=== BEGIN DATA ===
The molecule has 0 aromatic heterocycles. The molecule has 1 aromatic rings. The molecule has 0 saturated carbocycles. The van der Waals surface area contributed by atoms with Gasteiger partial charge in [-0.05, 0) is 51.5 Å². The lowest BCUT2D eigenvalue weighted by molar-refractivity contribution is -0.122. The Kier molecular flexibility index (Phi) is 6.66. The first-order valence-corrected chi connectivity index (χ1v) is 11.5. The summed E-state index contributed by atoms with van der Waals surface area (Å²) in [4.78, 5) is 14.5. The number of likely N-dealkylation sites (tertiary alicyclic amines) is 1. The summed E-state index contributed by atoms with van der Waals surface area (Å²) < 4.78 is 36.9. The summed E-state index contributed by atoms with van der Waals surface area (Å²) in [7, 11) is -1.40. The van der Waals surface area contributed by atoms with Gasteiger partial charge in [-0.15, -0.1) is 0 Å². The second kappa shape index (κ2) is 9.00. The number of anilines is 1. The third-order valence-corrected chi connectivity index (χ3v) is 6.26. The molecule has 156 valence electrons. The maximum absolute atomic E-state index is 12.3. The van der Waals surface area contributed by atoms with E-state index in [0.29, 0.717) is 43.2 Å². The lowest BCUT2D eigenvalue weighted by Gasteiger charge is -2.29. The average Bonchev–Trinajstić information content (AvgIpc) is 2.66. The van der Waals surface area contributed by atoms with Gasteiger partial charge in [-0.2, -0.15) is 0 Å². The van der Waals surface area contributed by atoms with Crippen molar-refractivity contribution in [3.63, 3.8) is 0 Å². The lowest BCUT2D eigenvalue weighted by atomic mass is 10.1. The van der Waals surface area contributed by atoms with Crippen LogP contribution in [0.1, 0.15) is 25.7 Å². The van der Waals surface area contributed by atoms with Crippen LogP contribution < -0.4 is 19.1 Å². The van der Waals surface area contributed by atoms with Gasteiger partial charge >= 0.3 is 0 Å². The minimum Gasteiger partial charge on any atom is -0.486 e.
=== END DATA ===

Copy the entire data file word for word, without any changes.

The molecule has 0 aromatic heterocycles. The molecule has 1 aromatic rings. The molecule has 0 saturated carbocycles. The van der Waals surface area contributed by atoms with Gasteiger partial charge in [-0.05, 0) is 51.5 Å². The lowest BCUT2D eigenvalue weighted by molar-refractivity contribution is -0.122. The Kier molecular flexibility index (Phi) is 6.66. The first-order valence-corrected chi connectivity index (χ1v) is 11.5. The summed E-state index contributed by atoms with van der Waals surface area (Å²) in [4.78, 5) is 14.5. The number of likely N-dealkylation sites (tertiary alicyclic amines) is 1. The summed E-state index contributed by atoms with van der Waals surface area (Å²) < 4.78 is 36.9. The summed E-state index contributed by atoms with van der Waals surface area (Å²) in [7, 11) is -1.40. The van der Waals surface area contributed by atoms with Gasteiger partial charge in [-0.15, -0.1) is 0 Å². The second kappa shape index (κ2) is 9.00. The number of anilines is 1. The third-order valence-corrected chi connectivity index (χ3v) is 6.26. The molecule has 156 valence electrons. The maximum absolute atomic E-state index is 12.3. The van der Waals surface area contributed by atoms with E-state index in [0.29, 0.717) is 43.2 Å². The lowest BCUT2D eigenvalue weighted by Gasteiger charge is -2.29. The average Bonchev–Trinajstić information content (AvgIpc) is 2.66. The van der Waals surface area contributed by atoms with Gasteiger partial charge in [-0.2, -0.15) is 0 Å². The van der Waals surface area contributed by atoms with Crippen molar-refractivity contribution in [3.63, 3.8) is 0 Å². The lowest BCUT2D eigenvalue weighted by atomic mass is 10.1. The van der Waals surface area contributed by atoms with Crippen LogP contribution in [0.1, 0.15) is 25.7 Å². The van der Waals surface area contributed by atoms with Crippen LogP contribution < -0.4 is 19.1 Å². The van der Waals surface area contributed by atoms with Gasteiger partial charge >= 0.3 is 0 Å². The minimum Gasteiger partial charge on any atom is -0.486 e.